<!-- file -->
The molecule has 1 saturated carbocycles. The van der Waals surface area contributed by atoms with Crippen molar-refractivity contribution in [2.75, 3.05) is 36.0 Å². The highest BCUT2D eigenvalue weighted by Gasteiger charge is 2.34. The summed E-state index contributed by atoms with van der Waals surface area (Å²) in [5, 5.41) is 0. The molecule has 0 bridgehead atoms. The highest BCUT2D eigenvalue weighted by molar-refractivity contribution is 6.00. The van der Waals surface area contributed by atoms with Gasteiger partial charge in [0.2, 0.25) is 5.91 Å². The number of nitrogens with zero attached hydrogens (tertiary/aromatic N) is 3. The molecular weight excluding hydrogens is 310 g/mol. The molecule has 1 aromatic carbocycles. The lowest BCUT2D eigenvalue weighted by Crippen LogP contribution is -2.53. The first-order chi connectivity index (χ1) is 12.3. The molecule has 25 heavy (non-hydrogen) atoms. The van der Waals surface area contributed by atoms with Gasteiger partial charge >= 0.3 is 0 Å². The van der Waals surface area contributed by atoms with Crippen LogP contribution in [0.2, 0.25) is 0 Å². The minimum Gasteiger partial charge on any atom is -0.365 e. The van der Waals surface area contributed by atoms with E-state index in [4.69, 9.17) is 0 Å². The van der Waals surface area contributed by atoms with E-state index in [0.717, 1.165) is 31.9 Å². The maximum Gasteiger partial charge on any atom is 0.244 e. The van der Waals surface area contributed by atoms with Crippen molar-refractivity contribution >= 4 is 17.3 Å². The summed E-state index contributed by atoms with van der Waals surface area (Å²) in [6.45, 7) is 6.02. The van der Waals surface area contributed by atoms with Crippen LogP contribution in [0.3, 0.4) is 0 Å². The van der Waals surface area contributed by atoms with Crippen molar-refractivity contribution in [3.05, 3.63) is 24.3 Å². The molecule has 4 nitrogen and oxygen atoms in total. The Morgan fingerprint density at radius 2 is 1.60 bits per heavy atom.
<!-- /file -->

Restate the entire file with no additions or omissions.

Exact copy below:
The molecule has 1 saturated carbocycles. The van der Waals surface area contributed by atoms with Crippen molar-refractivity contribution in [2.75, 3.05) is 36.0 Å². The highest BCUT2D eigenvalue weighted by Gasteiger charge is 2.34. The summed E-state index contributed by atoms with van der Waals surface area (Å²) in [5, 5.41) is 0. The molecule has 0 bridgehead atoms. The highest BCUT2D eigenvalue weighted by molar-refractivity contribution is 6.00. The van der Waals surface area contributed by atoms with Gasteiger partial charge in [0.2, 0.25) is 5.91 Å². The number of nitrogens with zero attached hydrogens (tertiary/aromatic N) is 3. The molecular weight excluding hydrogens is 310 g/mol. The molecule has 1 aromatic carbocycles. The lowest BCUT2D eigenvalue weighted by Crippen LogP contribution is -2.53. The first-order chi connectivity index (χ1) is 12.3. The molecule has 25 heavy (non-hydrogen) atoms. The van der Waals surface area contributed by atoms with Gasteiger partial charge >= 0.3 is 0 Å². The van der Waals surface area contributed by atoms with Crippen LogP contribution in [0.2, 0.25) is 0 Å². The minimum Gasteiger partial charge on any atom is -0.365 e. The van der Waals surface area contributed by atoms with E-state index in [4.69, 9.17) is 0 Å². The van der Waals surface area contributed by atoms with E-state index in [0.717, 1.165) is 31.9 Å². The maximum Gasteiger partial charge on any atom is 0.244 e. The van der Waals surface area contributed by atoms with Crippen molar-refractivity contribution >= 4 is 17.3 Å². The summed E-state index contributed by atoms with van der Waals surface area (Å²) in [6.45, 7) is 6.02. The van der Waals surface area contributed by atoms with Crippen LogP contribution in [0.3, 0.4) is 0 Å². The van der Waals surface area contributed by atoms with Crippen molar-refractivity contribution in [3.05, 3.63) is 24.3 Å². The molecule has 4 nitrogen and oxygen atoms in total. The Morgan fingerprint density at radius 2 is 1.60 bits per heavy atom.